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README.ee

Copyright (c) 2009, Hugh Mahon
All rights reserved.

Redistribution and use in source and binary forms, with or without
modification, are permitted provided that the following conditions
are met:

    * Redistributions of source code must retain the above copyright
      notice, this list of conditions and the following disclaimer.
    * Redistributions in binary form must reproduce the above
      copyright notice, this list of conditions and the following
      disclaimer in the documentation and/or other materials provided
      with the distribution.

THIS SOFTWARE IS PROVIDED BY THE COPYRIGHT HOLDERS AND CONTRIBUTORS
"AS IS" AND ANY EXPRESS OR IMPLIED WARRANTIES, INCLUDING, BUT NOT
LIMITED TO, THE IMPLIED WARRANTIES OF MERCHANTABILITY AND FITNESS
FOR A PARTICULAR PURPOSE ARE DISCLAIMED. IN NO EVENT SHALL THE
COPYRIGHT OWNER OR CONTRIBUTORS BE LIABLE FOR ANY DIRECT, INDIRECT,
INCIDENTAL, SPECIAL, EXEMPLARY, OR CONSEQUENTIAL DAMAGES (INCLUDING,
BUT NOT LIMITED TO, PROCUREMENT OF SUBSTITUTE GOODS OR SERVICES;
LOSS OF USE, DATA, OR PROFITS; OR BUSINESS INTERRUPTION) HOWEVER
CAUSED AND ON ANY THEORY OF LIABILITY, WHETHER IN CONTRACT, STRICT
LIABILITY, OR TORT (INCLUDING NEGLIGENCE OR OTHERWISE) ARISING IN
ANY WAY OUT OF THE USE OF THIS SOFTWARE, EVEN IF ADVISED OF THE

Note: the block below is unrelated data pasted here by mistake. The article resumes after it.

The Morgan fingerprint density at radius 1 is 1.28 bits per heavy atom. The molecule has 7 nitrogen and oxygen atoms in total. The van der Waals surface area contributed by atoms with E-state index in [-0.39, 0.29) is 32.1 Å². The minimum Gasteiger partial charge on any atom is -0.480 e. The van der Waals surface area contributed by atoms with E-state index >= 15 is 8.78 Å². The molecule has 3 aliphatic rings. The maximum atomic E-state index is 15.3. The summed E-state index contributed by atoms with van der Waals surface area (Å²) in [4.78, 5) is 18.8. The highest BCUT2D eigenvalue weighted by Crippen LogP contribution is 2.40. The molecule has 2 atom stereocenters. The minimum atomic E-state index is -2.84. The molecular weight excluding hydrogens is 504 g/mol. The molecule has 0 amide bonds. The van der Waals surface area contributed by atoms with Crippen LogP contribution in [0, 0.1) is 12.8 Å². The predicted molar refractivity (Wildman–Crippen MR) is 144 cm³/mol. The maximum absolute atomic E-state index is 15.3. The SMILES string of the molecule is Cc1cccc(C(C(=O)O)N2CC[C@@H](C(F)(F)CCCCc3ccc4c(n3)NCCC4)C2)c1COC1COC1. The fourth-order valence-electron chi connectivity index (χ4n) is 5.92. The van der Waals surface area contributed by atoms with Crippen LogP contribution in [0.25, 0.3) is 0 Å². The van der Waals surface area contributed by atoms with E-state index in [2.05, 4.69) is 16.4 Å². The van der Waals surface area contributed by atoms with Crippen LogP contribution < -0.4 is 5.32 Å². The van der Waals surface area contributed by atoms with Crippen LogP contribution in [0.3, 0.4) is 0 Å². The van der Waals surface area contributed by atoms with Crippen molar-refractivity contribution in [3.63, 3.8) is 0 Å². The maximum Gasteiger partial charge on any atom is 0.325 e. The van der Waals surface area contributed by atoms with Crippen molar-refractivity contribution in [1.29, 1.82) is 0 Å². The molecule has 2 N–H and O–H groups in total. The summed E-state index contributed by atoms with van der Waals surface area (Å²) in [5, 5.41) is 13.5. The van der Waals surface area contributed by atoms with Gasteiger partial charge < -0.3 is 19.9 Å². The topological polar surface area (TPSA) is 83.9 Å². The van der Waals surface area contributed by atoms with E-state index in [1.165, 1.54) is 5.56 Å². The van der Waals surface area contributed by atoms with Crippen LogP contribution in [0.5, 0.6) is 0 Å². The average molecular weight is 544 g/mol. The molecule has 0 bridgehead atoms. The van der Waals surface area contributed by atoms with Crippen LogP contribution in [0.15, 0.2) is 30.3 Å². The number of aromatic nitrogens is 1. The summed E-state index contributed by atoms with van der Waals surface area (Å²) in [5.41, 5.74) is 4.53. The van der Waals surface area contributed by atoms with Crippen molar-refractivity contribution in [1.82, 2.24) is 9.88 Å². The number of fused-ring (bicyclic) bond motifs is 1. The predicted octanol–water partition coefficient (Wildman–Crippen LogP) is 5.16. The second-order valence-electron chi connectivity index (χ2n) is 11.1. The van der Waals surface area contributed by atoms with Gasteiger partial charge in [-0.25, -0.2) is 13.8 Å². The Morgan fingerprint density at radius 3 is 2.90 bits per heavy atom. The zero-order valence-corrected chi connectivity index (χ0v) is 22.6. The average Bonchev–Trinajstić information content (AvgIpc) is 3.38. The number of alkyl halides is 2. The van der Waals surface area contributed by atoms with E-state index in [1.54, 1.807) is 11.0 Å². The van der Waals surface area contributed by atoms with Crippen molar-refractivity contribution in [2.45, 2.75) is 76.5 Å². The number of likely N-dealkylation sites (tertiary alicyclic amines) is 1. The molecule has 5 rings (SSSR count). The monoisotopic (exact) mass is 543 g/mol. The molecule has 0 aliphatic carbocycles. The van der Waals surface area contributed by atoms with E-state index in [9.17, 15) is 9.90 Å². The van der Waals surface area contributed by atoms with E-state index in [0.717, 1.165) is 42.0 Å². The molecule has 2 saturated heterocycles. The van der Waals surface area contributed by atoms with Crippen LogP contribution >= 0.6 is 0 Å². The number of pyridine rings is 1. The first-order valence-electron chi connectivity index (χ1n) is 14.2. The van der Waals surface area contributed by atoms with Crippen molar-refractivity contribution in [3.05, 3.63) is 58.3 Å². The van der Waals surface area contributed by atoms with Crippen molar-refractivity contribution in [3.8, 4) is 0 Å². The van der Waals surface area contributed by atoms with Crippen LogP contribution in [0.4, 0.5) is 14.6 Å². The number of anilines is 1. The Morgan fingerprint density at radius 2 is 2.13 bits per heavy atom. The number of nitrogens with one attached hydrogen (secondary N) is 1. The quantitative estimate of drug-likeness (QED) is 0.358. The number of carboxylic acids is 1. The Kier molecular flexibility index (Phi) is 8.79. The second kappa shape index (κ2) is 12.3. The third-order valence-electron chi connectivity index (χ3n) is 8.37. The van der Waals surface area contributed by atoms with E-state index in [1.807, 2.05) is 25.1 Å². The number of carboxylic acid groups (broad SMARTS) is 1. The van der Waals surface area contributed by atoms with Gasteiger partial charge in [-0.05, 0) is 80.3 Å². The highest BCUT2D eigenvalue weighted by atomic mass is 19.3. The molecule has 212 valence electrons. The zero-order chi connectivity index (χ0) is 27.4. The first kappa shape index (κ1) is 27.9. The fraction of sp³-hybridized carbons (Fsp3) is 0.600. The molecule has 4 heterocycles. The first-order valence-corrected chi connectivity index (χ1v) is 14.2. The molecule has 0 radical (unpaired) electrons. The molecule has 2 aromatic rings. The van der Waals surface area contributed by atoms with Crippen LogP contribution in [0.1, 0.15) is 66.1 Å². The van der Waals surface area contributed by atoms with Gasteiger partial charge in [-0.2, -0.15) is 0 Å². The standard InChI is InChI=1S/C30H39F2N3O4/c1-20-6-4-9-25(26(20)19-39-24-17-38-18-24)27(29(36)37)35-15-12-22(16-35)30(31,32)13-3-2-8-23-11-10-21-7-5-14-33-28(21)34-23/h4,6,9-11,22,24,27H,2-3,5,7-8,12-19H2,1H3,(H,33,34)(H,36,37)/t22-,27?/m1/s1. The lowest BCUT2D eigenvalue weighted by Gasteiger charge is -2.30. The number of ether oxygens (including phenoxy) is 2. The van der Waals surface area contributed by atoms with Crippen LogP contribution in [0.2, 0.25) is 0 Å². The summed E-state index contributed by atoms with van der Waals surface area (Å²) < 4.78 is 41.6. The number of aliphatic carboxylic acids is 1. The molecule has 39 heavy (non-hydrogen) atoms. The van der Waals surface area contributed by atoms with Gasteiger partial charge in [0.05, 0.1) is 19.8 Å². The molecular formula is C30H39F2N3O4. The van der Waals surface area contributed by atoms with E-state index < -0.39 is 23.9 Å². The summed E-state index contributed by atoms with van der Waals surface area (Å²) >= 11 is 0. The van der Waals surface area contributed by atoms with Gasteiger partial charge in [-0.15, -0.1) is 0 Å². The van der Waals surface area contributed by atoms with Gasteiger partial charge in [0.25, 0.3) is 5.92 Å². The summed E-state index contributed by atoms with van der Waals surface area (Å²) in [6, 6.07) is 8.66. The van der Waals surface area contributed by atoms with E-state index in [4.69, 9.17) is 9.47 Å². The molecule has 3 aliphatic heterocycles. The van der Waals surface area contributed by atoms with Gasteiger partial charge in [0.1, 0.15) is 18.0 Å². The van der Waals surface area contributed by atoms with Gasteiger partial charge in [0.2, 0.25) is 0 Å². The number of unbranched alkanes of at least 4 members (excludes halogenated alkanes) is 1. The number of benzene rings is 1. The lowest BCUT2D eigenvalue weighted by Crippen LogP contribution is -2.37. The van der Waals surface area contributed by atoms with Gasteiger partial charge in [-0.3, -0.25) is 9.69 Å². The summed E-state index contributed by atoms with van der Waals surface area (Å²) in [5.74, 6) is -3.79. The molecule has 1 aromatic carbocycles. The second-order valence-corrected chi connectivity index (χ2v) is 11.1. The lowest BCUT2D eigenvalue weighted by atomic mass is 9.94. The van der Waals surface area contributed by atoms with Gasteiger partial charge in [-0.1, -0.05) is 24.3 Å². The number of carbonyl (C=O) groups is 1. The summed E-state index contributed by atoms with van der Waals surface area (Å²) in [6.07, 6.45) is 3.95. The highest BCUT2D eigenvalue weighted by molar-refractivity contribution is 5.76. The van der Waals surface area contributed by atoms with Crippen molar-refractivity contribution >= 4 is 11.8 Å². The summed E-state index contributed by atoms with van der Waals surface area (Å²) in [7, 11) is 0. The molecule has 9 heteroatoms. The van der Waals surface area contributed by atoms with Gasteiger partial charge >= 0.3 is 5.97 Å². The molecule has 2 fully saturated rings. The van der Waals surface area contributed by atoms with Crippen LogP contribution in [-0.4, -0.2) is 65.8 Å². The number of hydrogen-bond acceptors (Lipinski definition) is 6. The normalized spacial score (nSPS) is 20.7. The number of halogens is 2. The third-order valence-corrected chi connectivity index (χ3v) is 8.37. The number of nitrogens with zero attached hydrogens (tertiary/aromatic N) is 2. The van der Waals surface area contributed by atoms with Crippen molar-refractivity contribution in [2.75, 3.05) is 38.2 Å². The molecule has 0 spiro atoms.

POSSIBILITY OF SUCH DAMAGE.


The editor 'ee' (easy editor) is intended to be a simple, easy to use 
terminal-based screen oriented editor that requires no instruction to 
use.  Its primary use would be for people who are new to computers, or who 
use computers only for things like e-mail.

ee's simplified interface is highlighted by the use of pop-up menus which 
make it possible for users to carry out tasks without the need to 
remember commands.  An information window at the top of the screen shows 
the user the operations available with control-keys.

ee allows users to use full eight-bit characters.  If the host system has 
the capabilities, ee can use message catalogs, which would allow users to 
translate the message catalog into other languages which use eight-bit 
characters.  See the file ee.i18n.guide for more details.

ee relies on the virtual memory abilities of the platform it is running on 
and does not have its own memory management capabilities.

I am releasing ee because I hate to see new users and non-computer types 
get frustrated by vi, and would like to see more intuitive interfaces for 
basic tools (both character-based and graphical) become more pervasive.
Terminal capabilities and communication speeds have evolved considerably 
since the time in which vi's interface was created, allowing much more 
intuitive interfaces to be used.  Since character-based I/O won't be 
completely replaced by graphical user interfaces for at least a few more 
years, I'd like to do what I can to make using computers with less 
glamorous interfaces as easy to use as possible.  If terminal interfaces 
are still used in ten years, I hope neophytes won't still be stuck with 
only vi.

For a text editor to be easy to use requires a certain set of abilities.  In